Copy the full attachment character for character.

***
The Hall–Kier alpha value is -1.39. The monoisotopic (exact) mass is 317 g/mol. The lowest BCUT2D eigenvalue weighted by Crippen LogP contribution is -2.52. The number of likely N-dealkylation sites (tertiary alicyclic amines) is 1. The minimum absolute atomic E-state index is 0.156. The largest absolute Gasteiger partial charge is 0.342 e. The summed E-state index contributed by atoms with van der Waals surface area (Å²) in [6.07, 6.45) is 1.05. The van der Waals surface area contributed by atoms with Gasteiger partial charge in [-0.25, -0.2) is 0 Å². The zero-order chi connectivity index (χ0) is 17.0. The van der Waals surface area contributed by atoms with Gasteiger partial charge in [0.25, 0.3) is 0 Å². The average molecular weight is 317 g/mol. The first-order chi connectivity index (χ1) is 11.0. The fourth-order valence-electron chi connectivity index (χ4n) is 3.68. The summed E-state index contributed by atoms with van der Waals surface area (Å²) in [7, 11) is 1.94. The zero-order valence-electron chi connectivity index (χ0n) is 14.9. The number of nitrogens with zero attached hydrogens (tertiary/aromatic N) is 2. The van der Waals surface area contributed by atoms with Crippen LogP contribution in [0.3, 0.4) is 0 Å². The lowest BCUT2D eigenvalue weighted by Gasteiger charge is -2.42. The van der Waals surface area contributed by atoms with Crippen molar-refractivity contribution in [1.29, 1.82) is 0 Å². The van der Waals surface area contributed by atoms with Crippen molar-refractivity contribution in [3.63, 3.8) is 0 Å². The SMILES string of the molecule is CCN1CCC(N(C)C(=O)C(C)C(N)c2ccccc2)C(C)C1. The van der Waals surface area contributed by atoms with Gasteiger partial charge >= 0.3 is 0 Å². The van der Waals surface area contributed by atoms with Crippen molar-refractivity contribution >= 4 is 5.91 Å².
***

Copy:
The Hall–Kier alpha value is -1.39. The monoisotopic (exact) mass is 317 g/mol. The lowest BCUT2D eigenvalue weighted by Crippen LogP contribution is -2.52. The number of likely N-dealkylation sites (tertiary alicyclic amines) is 1. The minimum absolute atomic E-state index is 0.156. The largest absolute Gasteiger partial charge is 0.342 e. The summed E-state index contributed by atoms with van der Waals surface area (Å²) in [6.07, 6.45) is 1.05. The van der Waals surface area contributed by atoms with Gasteiger partial charge in [-0.25, -0.2) is 0 Å². The zero-order chi connectivity index (χ0) is 17.0. The van der Waals surface area contributed by atoms with Gasteiger partial charge in [0.25, 0.3) is 0 Å². The average molecular weight is 317 g/mol. The first-order chi connectivity index (χ1) is 11.0. The fourth-order valence-electron chi connectivity index (χ4n) is 3.68. The summed E-state index contributed by atoms with van der Waals surface area (Å²) in [7, 11) is 1.94. The zero-order valence-electron chi connectivity index (χ0n) is 14.9. The number of nitrogens with zero attached hydrogens (tertiary/aromatic N) is 2. The van der Waals surface area contributed by atoms with Crippen LogP contribution in [0.3, 0.4) is 0 Å². The lowest BCUT2D eigenvalue weighted by Gasteiger charge is -2.42. The van der Waals surface area contributed by atoms with Crippen molar-refractivity contribution in [1.29, 1.82) is 0 Å². The van der Waals surface area contributed by atoms with Crippen molar-refractivity contribution in [3.63, 3.8) is 0 Å². The SMILES string of the molecule is CCN1CCC(N(C)C(=O)C(C)C(N)c2ccccc2)C(C)C1. The van der Waals surface area contributed by atoms with Gasteiger partial charge >= 0.3 is 0 Å². The van der Waals surface area contributed by atoms with Crippen molar-refractivity contribution >= 4 is 5.91 Å².